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WHO NEEDS PRESS CREDENTIALS? In any society, who controls the flow of information is a critical issue. In America, the old-guard press—respected big-city news- papers, the original three TV networks—have spearheaded state and national “sunshine rules” and transparency policies, often through long, expensive court battles. Cambria’s feature stories can take months of Freedom of Information Act requests, not to mention careful interviewing of troubled parents and children who would never agree to speak with her, she suspects, without her Post-Dispatch credentials. At-home bloggers and tweeters don’t have the same where- withal. Can they be part of a fourth estate? Journalist Juleyka Lantigua-Williams ’96 cautions, “Tweeters can help lead journalists to a story, but too often their posts are treated as stand-alone reports without any serious investigat- ing.” English professor Michael Marx says lone bloggers and tweeters “have no editors to guide them, often rely on second- ary sources, or may not have the experience or connections to know which experts are best to quote.” Lantigua-Williams blames the 24-hour news cycle for driving reporters to cut cor- ners, perhaps not probing their sources’ agendas or not bother- ing to corroborate an anonymous source, in the rush to be first to break the news. Jay Jochnowitz ’78, an editor at the Albany Times Union, says professional journalism “isn’t learned by re- gurgitating and opining on other people’s work in one’s paja- mas; mentoring doesn’t come from the anonymous cheers or jeers of commenters on one’s blog.”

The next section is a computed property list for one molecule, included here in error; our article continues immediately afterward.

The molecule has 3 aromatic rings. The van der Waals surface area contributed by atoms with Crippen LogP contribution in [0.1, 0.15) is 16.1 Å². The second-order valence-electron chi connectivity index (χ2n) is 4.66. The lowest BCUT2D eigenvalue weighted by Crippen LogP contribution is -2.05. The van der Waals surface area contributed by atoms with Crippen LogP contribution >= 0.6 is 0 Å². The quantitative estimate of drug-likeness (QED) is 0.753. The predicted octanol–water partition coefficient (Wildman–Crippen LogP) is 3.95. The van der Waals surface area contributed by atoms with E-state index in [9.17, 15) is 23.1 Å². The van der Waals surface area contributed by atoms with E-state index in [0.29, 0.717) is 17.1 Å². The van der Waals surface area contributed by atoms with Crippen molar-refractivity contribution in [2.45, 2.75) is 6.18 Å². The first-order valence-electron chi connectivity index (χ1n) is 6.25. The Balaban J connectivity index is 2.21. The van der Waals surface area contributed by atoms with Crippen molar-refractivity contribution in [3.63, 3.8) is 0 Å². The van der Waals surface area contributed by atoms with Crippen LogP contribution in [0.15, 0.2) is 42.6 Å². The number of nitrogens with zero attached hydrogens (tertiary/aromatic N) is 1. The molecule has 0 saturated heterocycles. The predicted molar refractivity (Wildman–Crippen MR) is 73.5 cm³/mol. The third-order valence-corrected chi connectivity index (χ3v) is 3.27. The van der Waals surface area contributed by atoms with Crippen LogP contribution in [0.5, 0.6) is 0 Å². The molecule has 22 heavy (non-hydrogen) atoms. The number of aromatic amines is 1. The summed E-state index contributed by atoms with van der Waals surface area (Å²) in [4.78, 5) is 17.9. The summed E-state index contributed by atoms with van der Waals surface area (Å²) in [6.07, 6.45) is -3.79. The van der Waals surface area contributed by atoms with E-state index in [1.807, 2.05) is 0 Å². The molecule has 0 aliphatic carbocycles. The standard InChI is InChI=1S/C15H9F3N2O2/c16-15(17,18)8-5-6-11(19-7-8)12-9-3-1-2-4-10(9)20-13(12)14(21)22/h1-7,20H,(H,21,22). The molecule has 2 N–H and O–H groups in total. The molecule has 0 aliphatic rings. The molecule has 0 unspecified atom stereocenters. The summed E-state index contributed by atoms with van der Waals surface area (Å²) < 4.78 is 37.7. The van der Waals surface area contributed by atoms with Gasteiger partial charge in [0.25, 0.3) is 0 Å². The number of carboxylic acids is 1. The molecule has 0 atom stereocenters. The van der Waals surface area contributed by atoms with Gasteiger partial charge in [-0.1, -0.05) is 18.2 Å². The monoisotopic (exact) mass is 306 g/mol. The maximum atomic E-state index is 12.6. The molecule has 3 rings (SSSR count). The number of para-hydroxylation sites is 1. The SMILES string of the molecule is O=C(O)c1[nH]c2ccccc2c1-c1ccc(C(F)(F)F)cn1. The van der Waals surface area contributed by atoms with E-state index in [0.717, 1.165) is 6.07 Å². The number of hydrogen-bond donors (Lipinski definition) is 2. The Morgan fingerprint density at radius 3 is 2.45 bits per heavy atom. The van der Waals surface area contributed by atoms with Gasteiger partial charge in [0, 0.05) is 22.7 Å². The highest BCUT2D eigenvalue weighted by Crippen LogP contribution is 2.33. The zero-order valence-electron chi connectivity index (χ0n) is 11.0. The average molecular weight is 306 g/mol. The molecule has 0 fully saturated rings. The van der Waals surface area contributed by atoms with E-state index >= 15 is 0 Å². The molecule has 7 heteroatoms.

A degree in journalism is not requisite. Cambria has “worked next to lawyers, divinity school grads, a former cattle rancher, a college dropout, and an ex-stripper. All became good journal- ists. But they didn’t get there by just declaring themselves re- porters one day.” Steve Rosenbaum recently saw an even more varied press pool: “At the World Trade Center memorial site in May, I stood among more than 100 ‘credentialed’ reporters as President Obama laid a wreath on the site. It was quite a motley bunch—bloggers, folks with Flip cameras, international crews, radio reporters, and some folks who looked like they might have been homeless. It must be hard for the White House to figure out who’s a legitimate journalist and who’s a kook.” In the mixed-media world, the Economist observes, the news “emerges from an ecosystem in which journalists, sources, read- ers and viewers exchange information.” Harnessing “horizontal media,” people themselves serve as broadcast networks. The